* Prices may differ from that shown
I live in the North of England and just so happened on a trip to London to pop into Nike Town. While I was in there I asked about a pair of shoes I'd seen the the Nike Town in New York called Dunk Skittles, however they informed me that they didn't sell them in the Uk but that I could design my own.
At this point my eyes lit up. I was taken to the ID studio where I was given my personal designer, i picked the shoe type, the colors dow the every last detail including the color of the stitching. I also got my own ID put on them to make them that little bit more unique.
They where extremely helpful and very good at assisting with the design of the show. They cost me £90 which included the time it took to design them (i spent 1 hour with the designer), the postage cost and the production of the shoe. I was given an ID card which had my show design and shoe name on. 6 weeks later they were delivered to my house and I wear them all the time. During the 6 weeks I was able to go online and check the process of my order.
Definitely the best part of Nike town is the Nike ID area. I would recommend it to anyone wanting a new pair of trainers, but can't choose any in the shops this is the perfect solution.
I went to Niketown to buy some golf equipment as I went a couple of years ago, but was suprised when I arrived and I couldn't see where the golf dept was. I asked an assistant where I could find at least the shirts to be pointed to a small section with 3 design of shirt, 4 ladies gloves, 2 trousers and 4 sets of shoes, so quite dissapointed. It is a massive store in Oxford circus but as my wife said theyhave probably the most famous sports icon promoting their stuff in Tiger and they don't sell any of his stuff? Really dissappointed.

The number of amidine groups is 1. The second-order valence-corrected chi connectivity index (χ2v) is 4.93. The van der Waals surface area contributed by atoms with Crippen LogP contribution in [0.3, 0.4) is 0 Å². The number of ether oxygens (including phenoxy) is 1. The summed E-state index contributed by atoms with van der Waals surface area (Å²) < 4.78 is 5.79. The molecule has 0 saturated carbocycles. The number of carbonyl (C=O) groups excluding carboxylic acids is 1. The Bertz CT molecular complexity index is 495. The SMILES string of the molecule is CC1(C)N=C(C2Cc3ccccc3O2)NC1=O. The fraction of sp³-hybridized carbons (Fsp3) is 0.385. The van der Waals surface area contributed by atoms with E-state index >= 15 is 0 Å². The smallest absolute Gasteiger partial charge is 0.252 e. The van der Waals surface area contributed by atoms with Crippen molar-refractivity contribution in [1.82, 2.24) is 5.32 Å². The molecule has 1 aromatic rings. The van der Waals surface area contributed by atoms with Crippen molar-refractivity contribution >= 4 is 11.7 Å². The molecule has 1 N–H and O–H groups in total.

Nike Town is what can only be described as a superstore full of everything Nike. It's located on Oxford Street in London right opposite Oxford Circus station & just a few doors down from Topshop. It's prime location means it's always busy but because of it's size spread over a number of floors, it doesn't tend to get that hectic.
What you find inside is a immense range of the company's products from sportwear & casual clothing, all sorts of sports footwear & equipment for a variety of different sports.
When I visited the store, I noticed how well layed out everything was into different sections so it was really easy to look round. I also liked the ground floor, where they have a selection of their products at special promotional rates. Generally being Nike, the products are quite expensive so this area was a welcome relief allowing you to purchase the quality of Nike at a slightly lower price. These may be old lines or seconds.
If you're into your sportswear then Nike Town is worth a visit if you're around Oxford Street already, I personally wouldn't make a special visit to it. It's more somewhere you would visit once or twice to check out rather than somewhere you would regularly shop at.